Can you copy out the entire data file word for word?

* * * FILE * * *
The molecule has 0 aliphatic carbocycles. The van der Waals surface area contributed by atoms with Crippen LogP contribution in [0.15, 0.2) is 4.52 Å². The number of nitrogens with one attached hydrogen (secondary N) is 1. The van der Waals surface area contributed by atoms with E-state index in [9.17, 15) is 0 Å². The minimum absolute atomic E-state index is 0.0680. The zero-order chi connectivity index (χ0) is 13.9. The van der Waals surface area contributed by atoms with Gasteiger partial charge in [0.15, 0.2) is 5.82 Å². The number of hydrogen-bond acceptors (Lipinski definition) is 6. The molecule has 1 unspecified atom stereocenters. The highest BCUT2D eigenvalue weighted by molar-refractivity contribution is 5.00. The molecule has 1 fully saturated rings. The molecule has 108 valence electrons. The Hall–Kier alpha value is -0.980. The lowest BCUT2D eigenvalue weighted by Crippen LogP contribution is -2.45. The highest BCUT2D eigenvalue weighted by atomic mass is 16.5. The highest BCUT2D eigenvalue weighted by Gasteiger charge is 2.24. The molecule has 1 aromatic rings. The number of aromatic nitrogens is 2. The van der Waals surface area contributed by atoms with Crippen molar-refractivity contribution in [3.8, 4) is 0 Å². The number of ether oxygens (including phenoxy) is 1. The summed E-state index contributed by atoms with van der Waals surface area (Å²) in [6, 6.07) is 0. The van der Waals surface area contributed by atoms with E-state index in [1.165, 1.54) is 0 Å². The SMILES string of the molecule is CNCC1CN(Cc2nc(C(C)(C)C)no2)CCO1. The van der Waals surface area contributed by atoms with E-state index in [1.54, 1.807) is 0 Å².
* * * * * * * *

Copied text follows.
The molecule has 0 aliphatic carbocycles. The van der Waals surface area contributed by atoms with Crippen LogP contribution in [0.15, 0.2) is 4.52 Å². The number of nitrogens with one attached hydrogen (secondary N) is 1. The van der Waals surface area contributed by atoms with E-state index in [9.17, 15) is 0 Å². The minimum absolute atomic E-state index is 0.0680. The zero-order chi connectivity index (χ0) is 13.9. The van der Waals surface area contributed by atoms with Gasteiger partial charge in [0.15, 0.2) is 5.82 Å². The number of hydrogen-bond acceptors (Lipinski definition) is 6. The molecule has 1 unspecified atom stereocenters. The highest BCUT2D eigenvalue weighted by molar-refractivity contribution is 5.00. The molecule has 1 fully saturated rings. The molecule has 108 valence electrons. The Hall–Kier alpha value is -0.980. The lowest BCUT2D eigenvalue weighted by Crippen LogP contribution is -2.45. The highest BCUT2D eigenvalue weighted by atomic mass is 16.5. The highest BCUT2D eigenvalue weighted by Gasteiger charge is 2.24. The molecule has 1 aromatic rings. The number of aromatic nitrogens is 2. The van der Waals surface area contributed by atoms with Crippen molar-refractivity contribution in [3.8, 4) is 0 Å². The number of ether oxygens (including phenoxy) is 1. The summed E-state index contributed by atoms with van der Waals surface area (Å²) in [6, 6.07) is 0. The van der Waals surface area contributed by atoms with E-state index in [1.165, 1.54) is 0 Å². The SMILES string of the molecule is CNCC1CN(Cc2nc(C(C)(C)C)no2)CCO1. The van der Waals surface area contributed by atoms with E-state index in [1.54, 1.807) is 0 Å².